Papers, Please - Review

Author: Claudio Chianese
Date: 2021-02-01 19:22:17
The fall of the Berlin Wall is one of the most vivid memories of my childhood. In front of those television images I understood, for the first time, that the world continued beyond my room and that I myself, like it or not, was part of human history. A feeling, I believe, that younger readers will associate with the September 11, 2001 attack. Why this amarcord? Because Papers, Please, an independent title to the bone resulting from the efforts of 3909 LLC, brought to mind those memories, along with scraps of Kafka and Orwell. Stuff of the good one, in short.

The premise is elementary: Arstotzka, an imaginary Soviet republic, has just signed an armistice with the equally imaginary Kolechia. The city of Grestin is divided between the two nations. The player is responsible for managing the border, regulating the flow of crowds of poor people who, for one reason or another, want to enter Arstotzka. Put like this, however, the title of 3909 could pass for a sort of management system. But no: Papers, Please is a game where you check passports. Date and place of issue, serial numbers, photographs, and then permits and counter-permits, identity cards, diplomatic visas, just like any employee of any customs in the world.

Okay, you say, and when do the aliens arrive? They don't come. Neither are zombies. We are also a long way from the glossy lives of the Sims. Just a badly paid and repetitive job. So what prevents us from relegating Papers, Please to the oblivion of unhappy concepts, right between the concrete mixer simulators and that German game in which you impersonate a longshoreman? The atmosphere, just the atmosphere. The routine tasks, the sad faces of immigrants, the omnipresent armed guards, the leaden uniformity of the interface and graphics, all contribute to creating a bubble of unreality, a feeling of estrangement that hits right in the pit of the stomach.

At the heart of Papers, Please is the story mode, that is a month of work activity. For the first few days it is right to take a look at the passport and put some stamps, a task as simple as it is repetitive. Over time, however, the regulations tend to multiply, until each migrant must submit up to four documents to be evaluated in the shortest possible time. Some will try to bribe you with vile money, others will tell, in a few lines of dialogue, their sad stories. It may happen that you order the arrest of a wanted person, or you will have to ponder the offers of a mysterious revolutionary group, or even suffer the oppression of hierarchical superiors. Whatever happens, at the end of the day you will have to balance your earnings, net of mistakes, with the maintenance of your family.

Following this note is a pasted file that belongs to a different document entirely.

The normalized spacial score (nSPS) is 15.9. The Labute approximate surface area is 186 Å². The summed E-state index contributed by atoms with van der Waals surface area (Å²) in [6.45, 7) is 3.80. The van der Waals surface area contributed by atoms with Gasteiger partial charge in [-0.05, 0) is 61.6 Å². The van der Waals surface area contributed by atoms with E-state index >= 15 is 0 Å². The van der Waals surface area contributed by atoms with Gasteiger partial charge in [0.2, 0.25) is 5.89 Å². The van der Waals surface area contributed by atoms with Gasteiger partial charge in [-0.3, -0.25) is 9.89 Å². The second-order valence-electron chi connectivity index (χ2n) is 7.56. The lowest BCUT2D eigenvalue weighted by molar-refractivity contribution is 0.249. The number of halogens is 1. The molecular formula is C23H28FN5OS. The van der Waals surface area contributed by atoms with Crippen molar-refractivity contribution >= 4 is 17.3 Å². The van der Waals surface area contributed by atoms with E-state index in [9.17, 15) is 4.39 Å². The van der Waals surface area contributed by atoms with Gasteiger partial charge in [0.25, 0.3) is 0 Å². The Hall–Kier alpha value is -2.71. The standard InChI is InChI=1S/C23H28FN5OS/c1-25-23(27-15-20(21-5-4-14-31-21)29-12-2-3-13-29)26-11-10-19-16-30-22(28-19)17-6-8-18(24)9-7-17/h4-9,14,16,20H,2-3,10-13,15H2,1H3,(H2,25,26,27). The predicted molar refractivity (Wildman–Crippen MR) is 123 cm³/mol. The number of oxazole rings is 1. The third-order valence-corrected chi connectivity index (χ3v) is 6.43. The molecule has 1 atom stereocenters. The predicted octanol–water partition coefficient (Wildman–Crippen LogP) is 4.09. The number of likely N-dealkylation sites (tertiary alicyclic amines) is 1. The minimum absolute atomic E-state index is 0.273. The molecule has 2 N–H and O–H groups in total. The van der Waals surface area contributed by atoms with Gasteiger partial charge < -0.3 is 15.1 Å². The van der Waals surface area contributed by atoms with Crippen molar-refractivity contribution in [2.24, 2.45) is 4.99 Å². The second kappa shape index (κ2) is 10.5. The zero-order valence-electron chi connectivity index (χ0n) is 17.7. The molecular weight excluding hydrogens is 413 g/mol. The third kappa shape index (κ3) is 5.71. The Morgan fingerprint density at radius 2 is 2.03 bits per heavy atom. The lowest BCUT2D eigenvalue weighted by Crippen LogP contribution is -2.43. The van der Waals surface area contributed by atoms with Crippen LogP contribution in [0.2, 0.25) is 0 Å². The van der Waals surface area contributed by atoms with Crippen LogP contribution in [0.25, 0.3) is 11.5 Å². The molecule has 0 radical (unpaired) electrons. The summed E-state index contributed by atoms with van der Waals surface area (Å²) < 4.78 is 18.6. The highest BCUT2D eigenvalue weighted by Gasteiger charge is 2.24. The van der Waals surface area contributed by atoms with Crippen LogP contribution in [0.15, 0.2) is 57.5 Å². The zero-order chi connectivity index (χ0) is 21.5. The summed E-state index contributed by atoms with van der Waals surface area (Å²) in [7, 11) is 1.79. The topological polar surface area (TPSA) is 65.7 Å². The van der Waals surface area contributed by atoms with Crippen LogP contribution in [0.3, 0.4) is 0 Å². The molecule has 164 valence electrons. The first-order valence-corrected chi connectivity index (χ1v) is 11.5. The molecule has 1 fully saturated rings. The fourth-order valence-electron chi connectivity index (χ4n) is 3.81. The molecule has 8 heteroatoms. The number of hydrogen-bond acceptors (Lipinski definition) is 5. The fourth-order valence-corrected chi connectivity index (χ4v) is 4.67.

On balance, the narrative structure is extremely concise, elementary, direct: yet, this minimalist choice highlights the enormity of the themes that revolve around papers and stamps. One day, perhaps, a political refugee will show up with a forged document. Sending him back implies his death sentence, a voluntary oversight would be enough to save him: on the other hand, with those five credits you were planning to buy a medicine for your child. Why not order the arrest of the victim instead, so as to earn a small bonus? After all, he's just a stranger, a stranger ... Papers, Please is full of ethical dilemmas of the genre ready to emerge from the gameplay itself, credible and earthly situations, without anything heroic but with a lot of human. The great merit of 3909 is that of having built a title for which history is not a theatrical tinsel, but the architrave of the entire structure: even the continuous proliferation of laws and quibbles, which defines the level of difficulty, refers to incomprehensible bureaucracies of Kafka's tales and requires questioning the very foundations of the game structure. After all, what's the point of a typo on an asylum permit when emaciated faces betray hunger and despair and every day is good for a new terrorist attack?

Now, however, allow me to lower the intellectual level of the speech to say that, in my opinion, Papers, Please is a deadly bore. From a mechanical point of view, it is a question of repeating the same sequence of actions hundreds of times, with puzzle dynamics that have more to do with the Puzzle Week than with the contemporary video game. Of course, there are variables: fingerprints, scanners, even a basic and sporadic use of point-and-click weapons, but at the end of the day the story is always the same, that is a powerful migraine, largely caused by the interface more uncomfortable in living memory. Mind you, it's all intentional and helps to convey the aforementioned atmosphere: maybe I'm too rustic, but I still don't feel completely convinced that boredom can become an integral part of a playful experience.

Claudio Chianese it was often said that with a degree in literature he would end up stamping documents. Apparently, it was true.